“Gazans today are gathering here, thousands and thousands of people peacefully, to raise their voice against aggression and the imposed siege on Gaza,” he told AFP.
Hamas’s leader in Gaza Yahya Sinwar also visited protests in the border area near Khan Younis in southern Gaza.
By early evening most of the protesters had dispersed, while organizers said the weekly events would continue into a second year and resume next Friday.
Earlier on Saturday, Gaza health officials said Israeli troops shot and killed a Palestinian man near the perimeter fence, hours before the mass rally to mark the annual Palestinian Land Day and the one-year anniversary of the start of weekly March of Return border protests.
Mohammed Saad, 21, was killed by Israeli army fire east of Gaza City near the perimeter fence, Gaza’s Hamas-run health ministry said, adding he was hit by shrapnel in the head.
A Gaza hospital worker, speaking on condition of anonymity because he was not authorized to brief the media, said Saad was a member of the so-called “night disturbance unit.” Such groups routinely burn tires, flash laser lights and detonate explosives near the fence at night to distract soldiers and disturb residents of nearby Israeli communities.
Witnesses said Saad had been taking part in an overnight demonstration when he was hit.
An Israeli army spokesman said about 200 Palestinians “rioted during the night along the fence” and that the army used riot dispersal means against them. There was no further elaboration or comment on Saad’s case.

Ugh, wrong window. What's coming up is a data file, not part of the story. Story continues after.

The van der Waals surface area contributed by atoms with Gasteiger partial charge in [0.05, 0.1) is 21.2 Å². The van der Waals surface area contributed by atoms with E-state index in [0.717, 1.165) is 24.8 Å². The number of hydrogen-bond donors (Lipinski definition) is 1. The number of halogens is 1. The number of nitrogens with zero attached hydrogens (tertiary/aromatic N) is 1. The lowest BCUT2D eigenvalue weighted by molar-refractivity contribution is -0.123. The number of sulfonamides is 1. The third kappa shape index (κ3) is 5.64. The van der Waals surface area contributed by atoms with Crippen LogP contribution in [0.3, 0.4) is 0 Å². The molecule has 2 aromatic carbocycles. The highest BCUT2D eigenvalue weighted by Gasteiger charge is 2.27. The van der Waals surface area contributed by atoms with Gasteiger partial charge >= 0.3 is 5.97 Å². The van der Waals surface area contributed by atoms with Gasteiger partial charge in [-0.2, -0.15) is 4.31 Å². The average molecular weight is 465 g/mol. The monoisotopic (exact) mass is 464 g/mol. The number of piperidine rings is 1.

Egyptian mediators, shuttling between Israel and Gaza’s Hamas rulers, have been trying to broker a ceasefire deal that reportedly included proposed arrangements for preventing violence during Saturday’s protest.
On Saturday morning, Israeli troops arrested two Palestinian minors armed with knives attempting to breach the Gaza border fence, the IDF said in a statement. The teens were questioned and returned to the Strip.
Gaza’s health ministry announced Saturday morning that it had completed preparations for the planned protests, with hospitals and ambulances on stand-by ahead of the demonstrations. Field hospitals were set up at various points, and medical facilities in the Strip are on an emergency footing.
Meanwhile, Israel warned Palestinians against approaching or breaching the security fence during Saturday’s border protest. Through phone calls, messages, public statements and pamphlets dropped from aircraft, the IDF has told residents of the Strip that any attempts to break through the border fence will be met with live fire.
The IDF’s Arabic-language spokesman on Saturday appealed directly to Gazans, saying benefits could be in store if they refrain from violence.
“According to Palestinian reports, if you don’t act violently or with terror today, significant measures will be implemented that can improve a variety of civilian fields in the Gaza Strip,” Avichay Adraee wrote on Facebook.